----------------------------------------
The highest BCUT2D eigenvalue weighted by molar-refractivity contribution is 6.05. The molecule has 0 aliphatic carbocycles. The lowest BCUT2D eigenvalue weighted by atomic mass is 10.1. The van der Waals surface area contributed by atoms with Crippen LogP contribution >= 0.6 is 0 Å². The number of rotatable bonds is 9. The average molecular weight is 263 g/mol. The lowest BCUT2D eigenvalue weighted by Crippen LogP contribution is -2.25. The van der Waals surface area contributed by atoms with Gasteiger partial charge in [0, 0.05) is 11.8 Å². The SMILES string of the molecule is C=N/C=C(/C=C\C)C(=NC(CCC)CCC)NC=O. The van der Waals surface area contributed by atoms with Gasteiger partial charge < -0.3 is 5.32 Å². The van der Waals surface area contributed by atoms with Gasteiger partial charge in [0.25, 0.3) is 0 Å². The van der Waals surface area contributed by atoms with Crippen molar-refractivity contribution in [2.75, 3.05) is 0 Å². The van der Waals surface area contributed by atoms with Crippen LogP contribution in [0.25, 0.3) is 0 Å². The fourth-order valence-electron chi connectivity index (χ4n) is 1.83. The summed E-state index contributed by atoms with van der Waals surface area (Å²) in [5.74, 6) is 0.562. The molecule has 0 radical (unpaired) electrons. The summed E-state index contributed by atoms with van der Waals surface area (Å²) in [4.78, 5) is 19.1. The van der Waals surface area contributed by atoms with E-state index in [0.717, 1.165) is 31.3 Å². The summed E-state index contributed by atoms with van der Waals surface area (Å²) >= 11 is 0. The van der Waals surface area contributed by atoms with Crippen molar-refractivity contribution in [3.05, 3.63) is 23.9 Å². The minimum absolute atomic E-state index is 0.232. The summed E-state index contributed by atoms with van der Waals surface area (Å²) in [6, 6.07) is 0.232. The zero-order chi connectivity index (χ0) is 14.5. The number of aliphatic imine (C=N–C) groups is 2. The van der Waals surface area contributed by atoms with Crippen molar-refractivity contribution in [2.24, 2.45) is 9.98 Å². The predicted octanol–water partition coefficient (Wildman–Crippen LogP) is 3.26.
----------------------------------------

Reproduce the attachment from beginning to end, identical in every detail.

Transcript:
The highest BCUT2D eigenvalue weighted by molar-refractivity contribution is 6.05. The molecule has 0 aliphatic carbocycles. The lowest BCUT2D eigenvalue weighted by atomic mass is 10.1. The van der Waals surface area contributed by atoms with Crippen LogP contribution >= 0.6 is 0 Å². The number of rotatable bonds is 9. The average molecular weight is 263 g/mol. The lowest BCUT2D eigenvalue weighted by Crippen LogP contribution is -2.25. The van der Waals surface area contributed by atoms with Gasteiger partial charge in [0, 0.05) is 11.8 Å². The SMILES string of the molecule is C=N/C=C(/C=C\C)C(=NC(CCC)CCC)NC=O. The van der Waals surface area contributed by atoms with Gasteiger partial charge < -0.3 is 5.32 Å². The van der Waals surface area contributed by atoms with Gasteiger partial charge in [0.25, 0.3) is 0 Å². The van der Waals surface area contributed by atoms with Crippen molar-refractivity contribution in [2.75, 3.05) is 0 Å². The van der Waals surface area contributed by atoms with Crippen LogP contribution in [0.25, 0.3) is 0 Å². The fourth-order valence-electron chi connectivity index (χ4n) is 1.83. The summed E-state index contributed by atoms with van der Waals surface area (Å²) in [5.74, 6) is 0.562. The molecule has 0 radical (unpaired) electrons. The summed E-state index contributed by atoms with van der Waals surface area (Å²) in [4.78, 5) is 19.1. The van der Waals surface area contributed by atoms with E-state index in [0.717, 1.165) is 31.3 Å². The summed E-state index contributed by atoms with van der Waals surface area (Å²) >= 11 is 0. The van der Waals surface area contributed by atoms with Crippen molar-refractivity contribution in [3.05, 3.63) is 23.9 Å². The minimum absolute atomic E-state index is 0.232. The summed E-state index contributed by atoms with van der Waals surface area (Å²) in [6, 6.07) is 0.232. The zero-order chi connectivity index (χ0) is 14.5. The number of aliphatic imine (C=N–C) groups is 2. The van der Waals surface area contributed by atoms with Crippen molar-refractivity contribution in [2.24, 2.45) is 9.98 Å². The predicted octanol–water partition coefficient (Wildman–Crippen LogP) is 3.26.